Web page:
melbourne in transit

A blog about public transport network design and operation, covering topics such as route structures, services, passenger information, marketing and more.

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Location: Melbourne, Australia

Tuesday, October 18, 2005

The human side

Harold Clapp is quoted as saying railways are ten percent iron (and ninety percent men).

To illustrate this (both good and bad), I couldn't resist linking to this recent post from AFE.

Sunday, October 16, 2005

Timetable tidbits

1. Back in August Adelaide Metro upgraded many of its bus services. Highlights include six extra 'Go Zones', doubled Sunday service on many routes, a 'Mega Go Zone' along the O-bahn and a frequent metro service to Adelaide Airport.

The outer north-eastern suburbs past the end of the O-Bahn seem to be the big winners. Several now have services every 15 minutes. Operating hours have also been extended, with some, like the route 544 series operating until after midnight, even on Sundays and public holidays.

The changes are also covered in the AATTC's Table Talk.

2. Here in Melbourne, outer suburbs are being given some much-needed extra bus services, with $44 million to be spent over 4 years on 50 new or upgraded routes. These services will be introduced to growth areas in Melbourne's west, north, east and south. Yarra Ranges routes to be improved are listed here. Industry and passenger groups say that about five times the amount offered was required to provide sufficient service to make bus travel more convenient.

3. Craig has been busy examining the quality of bus-train connections at important interchanges. This is very important; who wants to be stuck for 30 minutes at a bus stop on a cold, rainly night? Craig's findings are presented here. Particularly note the results for the Smartbus routes (700, 703, 888/9), the design objectives of which included enhanced connections with trains.

Thursday, October 06, 2005

Learning from Perth

It's hard not to be impressed with the public transport improvements that have been made in Perth over the last 15 years or so.

From planning to close its rail system in the 1970s (Fremantle line services ceased in 1979) to restoring, electrifying, modernising and expanding the network from the 1980s, Perth public transport has come a long way. It is a credit to those involved that this was achieved despite the prevailing anti-rail mindset amongst transport planners at the time.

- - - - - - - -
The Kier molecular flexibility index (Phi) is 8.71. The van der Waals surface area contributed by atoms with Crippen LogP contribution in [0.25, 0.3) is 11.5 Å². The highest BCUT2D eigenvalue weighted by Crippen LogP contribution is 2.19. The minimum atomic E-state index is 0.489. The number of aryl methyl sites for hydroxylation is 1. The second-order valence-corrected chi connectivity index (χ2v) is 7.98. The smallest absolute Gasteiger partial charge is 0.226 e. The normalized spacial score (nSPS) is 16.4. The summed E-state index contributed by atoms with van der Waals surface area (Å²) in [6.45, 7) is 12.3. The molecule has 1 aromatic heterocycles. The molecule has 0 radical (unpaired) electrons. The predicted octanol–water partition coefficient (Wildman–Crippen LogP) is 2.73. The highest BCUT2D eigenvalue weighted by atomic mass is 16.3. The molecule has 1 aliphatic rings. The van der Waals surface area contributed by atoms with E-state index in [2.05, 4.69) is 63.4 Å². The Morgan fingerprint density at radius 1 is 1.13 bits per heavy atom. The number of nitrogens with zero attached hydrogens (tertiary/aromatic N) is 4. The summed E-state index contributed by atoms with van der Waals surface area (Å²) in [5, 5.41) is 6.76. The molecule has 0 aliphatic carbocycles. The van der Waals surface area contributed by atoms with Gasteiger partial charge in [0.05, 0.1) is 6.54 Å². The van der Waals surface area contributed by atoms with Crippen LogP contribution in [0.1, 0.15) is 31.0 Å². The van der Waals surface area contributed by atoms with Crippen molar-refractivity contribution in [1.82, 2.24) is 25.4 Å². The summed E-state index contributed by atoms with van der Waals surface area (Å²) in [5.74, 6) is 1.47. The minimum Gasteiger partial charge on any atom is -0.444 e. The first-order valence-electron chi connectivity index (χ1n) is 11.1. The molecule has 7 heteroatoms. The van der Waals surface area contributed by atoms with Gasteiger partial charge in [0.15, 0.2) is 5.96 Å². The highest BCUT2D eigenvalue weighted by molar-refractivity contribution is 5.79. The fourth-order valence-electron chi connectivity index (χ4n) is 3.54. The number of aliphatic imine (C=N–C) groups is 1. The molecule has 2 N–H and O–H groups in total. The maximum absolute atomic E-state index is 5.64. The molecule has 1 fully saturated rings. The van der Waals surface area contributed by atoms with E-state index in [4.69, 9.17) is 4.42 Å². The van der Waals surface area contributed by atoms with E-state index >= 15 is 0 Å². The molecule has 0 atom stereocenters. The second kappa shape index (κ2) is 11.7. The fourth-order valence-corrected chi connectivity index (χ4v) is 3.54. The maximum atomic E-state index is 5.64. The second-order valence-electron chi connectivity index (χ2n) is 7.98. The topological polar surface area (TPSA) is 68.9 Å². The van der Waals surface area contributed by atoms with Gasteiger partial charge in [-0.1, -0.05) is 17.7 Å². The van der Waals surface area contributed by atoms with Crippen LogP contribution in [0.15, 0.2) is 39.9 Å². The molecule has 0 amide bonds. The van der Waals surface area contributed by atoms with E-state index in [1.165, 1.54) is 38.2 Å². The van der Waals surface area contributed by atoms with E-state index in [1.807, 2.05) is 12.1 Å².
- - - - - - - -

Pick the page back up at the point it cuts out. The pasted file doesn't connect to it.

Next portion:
Where major decisions were required, the right choices were always made. The work was completed on time and on budget. Since the early 1990s, patronage in Perth has grown faster than in any other Australian city.

To tell how Perth did it was Prof Peter Newman from Murdoch Uni, who spoke last night at a well attended meeting convened by Environment Victoria.

Unlike in other states, WA has just one minister and one department responsible for planning and infrastructure. One advantage of this is that road and public transport proposals can be evaluated against one another and fairly compete for funding. The effect of this in WA has been a shift of resources from roads to public transport since 2001.

A casual observer might see the Perth rail improvements as being part of a coherent transport plan. After all it appears logical; restoring a defunct service, modernising the whole system, a new line, increasing services, some more extensions, etc. However in practice, the Friends of the Railways (in which Prof Newman was involved) vigorously lobbied for one project at a time, and had no big future vision.

Politically, Labor had been pro-rail, with one of its first acts being to restore the Fremantle service in 1983 after the FOR rallies revealed the strong public support. However since then it has been the Liberals that have moved furthest, from closing the Fremantle line in 1979 to promising a southern line in 2001. Peter also cited a change of mind by former Liberal leader Bill Hassell, who recognised that closing the Fremantle line was his party's biggest mistake and has supported rail in recent newspaper columns. Although there remain party differences (the Liberals are more pro-road and advocated a less direct southern line option), having a measure of bipartisanship in favour of public transport has been a real achievement.